Kinetics and data normalization: Can we avoid being misled by “omic” investigations?

Metabolomics:Open Access

ISSN: 2153-0769

Open Access

Kinetics and data normalization: Can we avoid being misled by “omic” investigations?

3rd International Conference and Exhibition on Metabolomics & Systems Biology

March 24-26, 2014 Hilton San Antonio Airport, San Antonio, USA

Stephen F. Previs

Scientific Tracks Abstracts: Metabolomics

Abstract :

Omic-type analyses allow one to cast a sizeable net in terms of assessing analytes. For example, it is possible to readily characterize and/or quantify large numbers of molecules in targeted and/or untargeted modes. Clearly, scientific revolutions are being driven by advances in novel high-throughput sample preparation techniques along with the development ofmore sensitive hardware (e.g. mass spectrometers) and powerful data processing technologies. Although a central goal of any ?omic? investigation is to determine differences between groups, it is often not possible to explanation the nature of any differences. Our first objective here is to consider the use of isotope tracers in parallel with omic-type analyses. We demonstrate the need to simultaneously consider static and kinetic profiles in order to fully appreciate phenotypic differences. This is clearly seen in examples taken from studies surrounding dyslipidemia. Our second objective here is to consider the impact of data normalization on the interpretation. For example, it is possible to develop contradictory conclusions if one examines the concentration of a circulating biomarker(s) in the absence of any consideration for a target tissue(s). We demonstrate an example surrounding the regulation of triglyceride flux in adipose tissue by insulin and/or epinephrine. In total, we believe that omic-type analyses can facilitate the development of novel hypotheses surrounding physiological systems, however, one should exercise caution when drawing conclusions as some observations may be counterintuitive and/or misleading.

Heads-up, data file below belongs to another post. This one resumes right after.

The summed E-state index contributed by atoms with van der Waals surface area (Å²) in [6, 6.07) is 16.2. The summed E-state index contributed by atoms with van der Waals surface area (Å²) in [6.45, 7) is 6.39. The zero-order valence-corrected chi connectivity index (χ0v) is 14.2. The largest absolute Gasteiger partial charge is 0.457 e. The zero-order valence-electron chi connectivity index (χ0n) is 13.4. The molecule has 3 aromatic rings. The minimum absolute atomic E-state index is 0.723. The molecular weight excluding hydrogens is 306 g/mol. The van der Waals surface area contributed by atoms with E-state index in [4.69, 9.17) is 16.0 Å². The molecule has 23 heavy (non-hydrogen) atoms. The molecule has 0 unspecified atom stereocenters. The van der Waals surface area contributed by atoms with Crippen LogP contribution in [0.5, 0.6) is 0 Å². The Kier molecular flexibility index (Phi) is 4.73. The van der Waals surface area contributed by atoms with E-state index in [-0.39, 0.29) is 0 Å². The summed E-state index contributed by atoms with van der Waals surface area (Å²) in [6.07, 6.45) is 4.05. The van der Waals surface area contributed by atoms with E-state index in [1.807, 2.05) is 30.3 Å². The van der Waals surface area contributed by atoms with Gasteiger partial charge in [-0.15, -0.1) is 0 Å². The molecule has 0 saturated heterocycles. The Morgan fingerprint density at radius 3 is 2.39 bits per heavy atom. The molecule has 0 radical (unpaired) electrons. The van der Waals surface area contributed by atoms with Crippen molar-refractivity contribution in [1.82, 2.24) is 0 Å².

Biography :

Dr. Stephen F. Previs is currently director at Merck. He worked as Assistant/Associate Professor Nutrition and Medicine Case Western Reserve University during 1999-2009. He did his Post Doctoral from Yale University. Dr. Stephen F. Previs research interests are Analytical chemistry, Biomarkers, Drug discovery, Drug metabolism, LC-MS.

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